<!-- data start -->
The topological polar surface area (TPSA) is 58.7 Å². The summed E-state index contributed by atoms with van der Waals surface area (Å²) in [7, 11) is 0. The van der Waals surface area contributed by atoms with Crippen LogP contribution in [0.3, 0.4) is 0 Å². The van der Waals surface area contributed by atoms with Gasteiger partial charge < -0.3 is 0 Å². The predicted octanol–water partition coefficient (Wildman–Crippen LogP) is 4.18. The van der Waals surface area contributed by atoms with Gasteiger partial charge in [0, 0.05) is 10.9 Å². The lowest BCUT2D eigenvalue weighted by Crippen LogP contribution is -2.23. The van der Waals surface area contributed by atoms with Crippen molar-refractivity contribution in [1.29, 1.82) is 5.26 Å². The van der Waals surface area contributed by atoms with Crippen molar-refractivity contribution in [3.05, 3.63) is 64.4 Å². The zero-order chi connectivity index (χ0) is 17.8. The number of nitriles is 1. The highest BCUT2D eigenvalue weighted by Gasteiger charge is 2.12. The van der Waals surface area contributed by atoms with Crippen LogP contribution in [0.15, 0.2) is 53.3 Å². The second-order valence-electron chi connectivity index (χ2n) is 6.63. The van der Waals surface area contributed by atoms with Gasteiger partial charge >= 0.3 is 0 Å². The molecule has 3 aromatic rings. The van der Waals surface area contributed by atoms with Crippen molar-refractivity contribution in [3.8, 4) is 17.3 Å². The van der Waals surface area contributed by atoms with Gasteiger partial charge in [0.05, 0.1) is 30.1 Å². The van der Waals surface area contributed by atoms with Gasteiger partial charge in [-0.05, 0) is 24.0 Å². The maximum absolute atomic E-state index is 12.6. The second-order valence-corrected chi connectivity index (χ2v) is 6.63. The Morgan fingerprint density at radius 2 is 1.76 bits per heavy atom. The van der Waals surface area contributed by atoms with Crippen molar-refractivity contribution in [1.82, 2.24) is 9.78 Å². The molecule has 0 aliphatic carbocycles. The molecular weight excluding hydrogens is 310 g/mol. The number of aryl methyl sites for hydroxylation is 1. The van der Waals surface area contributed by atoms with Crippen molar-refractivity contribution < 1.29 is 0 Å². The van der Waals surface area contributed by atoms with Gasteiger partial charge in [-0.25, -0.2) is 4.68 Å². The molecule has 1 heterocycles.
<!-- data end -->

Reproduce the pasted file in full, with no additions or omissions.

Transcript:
The topological polar surface area (TPSA) is 58.7 Å². The summed E-state index contributed by atoms with van der Waals surface area (Å²) in [7, 11) is 0. The van der Waals surface area contributed by atoms with Crippen LogP contribution in [0.3, 0.4) is 0 Å². The van der Waals surface area contributed by atoms with Gasteiger partial charge < -0.3 is 0 Å². The predicted octanol–water partition coefficient (Wildman–Crippen LogP) is 4.18. The van der Waals surface area contributed by atoms with Gasteiger partial charge in [0, 0.05) is 10.9 Å². The lowest BCUT2D eigenvalue weighted by Crippen LogP contribution is -2.23. The van der Waals surface area contributed by atoms with Crippen molar-refractivity contribution in [1.29, 1.82) is 5.26 Å². The van der Waals surface area contributed by atoms with Crippen molar-refractivity contribution in [3.05, 3.63) is 64.4 Å². The zero-order chi connectivity index (χ0) is 17.8. The number of nitriles is 1. The highest BCUT2D eigenvalue weighted by Gasteiger charge is 2.12. The van der Waals surface area contributed by atoms with Crippen LogP contribution in [0.15, 0.2) is 53.3 Å². The second-order valence-electron chi connectivity index (χ2n) is 6.63. The van der Waals surface area contributed by atoms with Gasteiger partial charge >= 0.3 is 0 Å². The molecule has 3 aromatic rings. The van der Waals surface area contributed by atoms with Crippen molar-refractivity contribution in [3.8, 4) is 17.3 Å². The van der Waals surface area contributed by atoms with Gasteiger partial charge in [0.05, 0.1) is 30.1 Å². The van der Waals surface area contributed by atoms with Gasteiger partial charge in [-0.05, 0) is 24.0 Å². The maximum absolute atomic E-state index is 12.6. The second-order valence-corrected chi connectivity index (χ2v) is 6.63. The Morgan fingerprint density at radius 2 is 1.76 bits per heavy atom. The van der Waals surface area contributed by atoms with Crippen molar-refractivity contribution in [1.82, 2.24) is 9.78 Å². The molecule has 0 aliphatic carbocycles. The molecular weight excluding hydrogens is 310 g/mol. The number of aryl methyl sites for hydroxylation is 1. The van der Waals surface area contributed by atoms with Crippen molar-refractivity contribution < 1.29 is 0 Å². The van der Waals surface area contributed by atoms with Gasteiger partial charge in [-0.25, -0.2) is 4.68 Å². The molecule has 1 heterocycles.